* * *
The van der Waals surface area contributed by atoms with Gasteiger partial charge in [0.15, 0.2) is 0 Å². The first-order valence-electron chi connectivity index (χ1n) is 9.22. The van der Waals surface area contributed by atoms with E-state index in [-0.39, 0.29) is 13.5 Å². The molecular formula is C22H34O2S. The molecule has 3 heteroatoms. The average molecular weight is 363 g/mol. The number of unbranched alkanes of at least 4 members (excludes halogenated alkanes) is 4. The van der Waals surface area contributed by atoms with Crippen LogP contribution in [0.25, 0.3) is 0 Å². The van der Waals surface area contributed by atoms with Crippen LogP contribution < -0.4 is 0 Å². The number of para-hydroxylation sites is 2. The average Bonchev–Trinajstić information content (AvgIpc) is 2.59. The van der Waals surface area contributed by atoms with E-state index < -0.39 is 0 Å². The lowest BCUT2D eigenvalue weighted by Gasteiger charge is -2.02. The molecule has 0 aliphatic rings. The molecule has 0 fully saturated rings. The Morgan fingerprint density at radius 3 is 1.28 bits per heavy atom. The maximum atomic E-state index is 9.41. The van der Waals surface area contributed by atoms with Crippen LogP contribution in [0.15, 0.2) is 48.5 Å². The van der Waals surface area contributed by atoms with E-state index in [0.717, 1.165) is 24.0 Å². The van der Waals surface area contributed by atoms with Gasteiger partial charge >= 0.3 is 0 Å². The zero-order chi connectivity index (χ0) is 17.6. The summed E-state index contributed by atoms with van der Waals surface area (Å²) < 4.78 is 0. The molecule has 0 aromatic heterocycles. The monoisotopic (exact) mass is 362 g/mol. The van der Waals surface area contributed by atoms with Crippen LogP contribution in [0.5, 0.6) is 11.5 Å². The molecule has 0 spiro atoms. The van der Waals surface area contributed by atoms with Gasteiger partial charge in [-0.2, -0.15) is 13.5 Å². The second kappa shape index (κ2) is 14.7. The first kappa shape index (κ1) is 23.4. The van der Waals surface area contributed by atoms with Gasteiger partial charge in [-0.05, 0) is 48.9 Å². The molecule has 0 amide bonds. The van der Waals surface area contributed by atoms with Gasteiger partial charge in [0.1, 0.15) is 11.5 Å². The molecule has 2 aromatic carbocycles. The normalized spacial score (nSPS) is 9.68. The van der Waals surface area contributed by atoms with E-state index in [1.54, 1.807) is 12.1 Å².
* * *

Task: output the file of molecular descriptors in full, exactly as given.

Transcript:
The van der Waals surface area contributed by atoms with Gasteiger partial charge in [0.15, 0.2) is 0 Å². The first-order valence-electron chi connectivity index (χ1n) is 9.22. The van der Waals surface area contributed by atoms with E-state index in [-0.39, 0.29) is 13.5 Å². The molecular formula is C22H34O2S. The molecule has 3 heteroatoms. The average molecular weight is 363 g/mol. The number of unbranched alkanes of at least 4 members (excludes halogenated alkanes) is 4. The van der Waals surface area contributed by atoms with Crippen LogP contribution in [0.25, 0.3) is 0 Å². The van der Waals surface area contributed by atoms with Crippen LogP contribution < -0.4 is 0 Å². The number of para-hydroxylation sites is 2. The average Bonchev–Trinajstić information content (AvgIpc) is 2.59. The van der Waals surface area contributed by atoms with E-state index < -0.39 is 0 Å². The lowest BCUT2D eigenvalue weighted by Gasteiger charge is -2.02. The molecule has 0 aliphatic rings. The molecule has 0 fully saturated rings. The Morgan fingerprint density at radius 3 is 1.28 bits per heavy atom. The maximum atomic E-state index is 9.41. The van der Waals surface area contributed by atoms with Crippen LogP contribution in [0.15, 0.2) is 48.5 Å². The van der Waals surface area contributed by atoms with E-state index in [0.717, 1.165) is 24.0 Å². The van der Waals surface area contributed by atoms with Gasteiger partial charge >= 0.3 is 0 Å². The zero-order chi connectivity index (χ0) is 17.6. The summed E-state index contributed by atoms with van der Waals surface area (Å²) < 4.78 is 0. The molecule has 0 aromatic heterocycles. The monoisotopic (exact) mass is 362 g/mol. The van der Waals surface area contributed by atoms with Crippen LogP contribution in [0.5, 0.6) is 11.5 Å². The molecule has 0 spiro atoms. The van der Waals surface area contributed by atoms with Gasteiger partial charge in [-0.2, -0.15) is 13.5 Å². The second kappa shape index (κ2) is 14.7. The first kappa shape index (κ1) is 23.4. The van der Waals surface area contributed by atoms with Gasteiger partial charge in [-0.05, 0) is 48.9 Å². The molecule has 0 amide bonds. The van der Waals surface area contributed by atoms with Gasteiger partial charge in [0.1, 0.15) is 11.5 Å². The molecule has 2 aromatic carbocycles. The normalized spacial score (nSPS) is 9.68. The van der Waals surface area contributed by atoms with E-state index in [1.54, 1.807) is 12.1 Å².